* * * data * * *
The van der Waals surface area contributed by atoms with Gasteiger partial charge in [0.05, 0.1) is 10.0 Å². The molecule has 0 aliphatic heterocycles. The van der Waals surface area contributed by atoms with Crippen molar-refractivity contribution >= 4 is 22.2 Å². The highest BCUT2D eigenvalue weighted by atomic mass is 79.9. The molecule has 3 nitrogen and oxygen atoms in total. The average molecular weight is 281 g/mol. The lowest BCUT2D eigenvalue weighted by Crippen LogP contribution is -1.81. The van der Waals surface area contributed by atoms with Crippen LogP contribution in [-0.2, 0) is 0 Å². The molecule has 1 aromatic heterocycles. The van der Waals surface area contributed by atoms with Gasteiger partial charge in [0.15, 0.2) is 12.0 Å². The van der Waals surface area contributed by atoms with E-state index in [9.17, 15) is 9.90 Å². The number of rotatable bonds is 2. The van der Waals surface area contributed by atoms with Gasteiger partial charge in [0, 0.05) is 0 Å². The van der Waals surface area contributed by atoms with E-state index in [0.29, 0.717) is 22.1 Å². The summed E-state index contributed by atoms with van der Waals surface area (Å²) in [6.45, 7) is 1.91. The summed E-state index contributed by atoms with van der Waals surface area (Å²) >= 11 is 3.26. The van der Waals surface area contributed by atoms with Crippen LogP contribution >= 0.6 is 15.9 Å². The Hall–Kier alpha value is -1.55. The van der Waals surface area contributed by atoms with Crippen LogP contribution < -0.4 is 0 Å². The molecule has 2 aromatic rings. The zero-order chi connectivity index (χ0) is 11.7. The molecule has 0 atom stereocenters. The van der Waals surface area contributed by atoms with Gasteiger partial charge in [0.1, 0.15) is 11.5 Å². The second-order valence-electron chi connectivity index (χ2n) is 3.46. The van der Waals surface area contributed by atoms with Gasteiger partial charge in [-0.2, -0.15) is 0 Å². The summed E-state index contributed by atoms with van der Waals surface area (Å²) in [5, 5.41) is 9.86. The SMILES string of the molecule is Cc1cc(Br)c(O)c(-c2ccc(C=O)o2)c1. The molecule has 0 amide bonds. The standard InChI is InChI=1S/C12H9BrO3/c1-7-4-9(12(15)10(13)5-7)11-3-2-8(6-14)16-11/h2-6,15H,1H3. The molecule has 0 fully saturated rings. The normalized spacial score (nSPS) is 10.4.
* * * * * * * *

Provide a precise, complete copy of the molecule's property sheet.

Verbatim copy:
The van der Waals surface area contributed by atoms with Gasteiger partial charge in [0.05, 0.1) is 10.0 Å². The molecule has 0 aliphatic heterocycles. The van der Waals surface area contributed by atoms with Crippen molar-refractivity contribution >= 4 is 22.2 Å². The highest BCUT2D eigenvalue weighted by atomic mass is 79.9. The molecule has 3 nitrogen and oxygen atoms in total. The average molecular weight is 281 g/mol. The lowest BCUT2D eigenvalue weighted by Crippen LogP contribution is -1.81. The van der Waals surface area contributed by atoms with Crippen LogP contribution in [-0.2, 0) is 0 Å². The molecule has 1 aromatic heterocycles. The van der Waals surface area contributed by atoms with Gasteiger partial charge in [0.15, 0.2) is 12.0 Å². The van der Waals surface area contributed by atoms with E-state index in [9.17, 15) is 9.90 Å². The number of rotatable bonds is 2. The van der Waals surface area contributed by atoms with Gasteiger partial charge in [0, 0.05) is 0 Å². The van der Waals surface area contributed by atoms with E-state index in [0.29, 0.717) is 22.1 Å². The summed E-state index contributed by atoms with van der Waals surface area (Å²) in [6.45, 7) is 1.91. The summed E-state index contributed by atoms with van der Waals surface area (Å²) >= 11 is 3.26. The van der Waals surface area contributed by atoms with Crippen LogP contribution >= 0.6 is 15.9 Å². The Hall–Kier alpha value is -1.55. The van der Waals surface area contributed by atoms with Crippen LogP contribution < -0.4 is 0 Å². The molecule has 2 aromatic rings. The zero-order chi connectivity index (χ0) is 11.7. The molecule has 0 atom stereocenters. The van der Waals surface area contributed by atoms with Gasteiger partial charge in [0.1, 0.15) is 11.5 Å². The second-order valence-electron chi connectivity index (χ2n) is 3.46. The van der Waals surface area contributed by atoms with Gasteiger partial charge in [-0.2, -0.15) is 0 Å². The summed E-state index contributed by atoms with van der Waals surface area (Å²) in [5, 5.41) is 9.86. The SMILES string of the molecule is Cc1cc(Br)c(O)c(-c2ccc(C=O)o2)c1. The molecule has 0 amide bonds. The standard InChI is InChI=1S/C12H9BrO3/c1-7-4-9(12(15)10(13)5-7)11-3-2-8(6-14)16-11/h2-6,15H,1H3. The molecule has 0 fully saturated rings. The normalized spacial score (nSPS) is 10.4.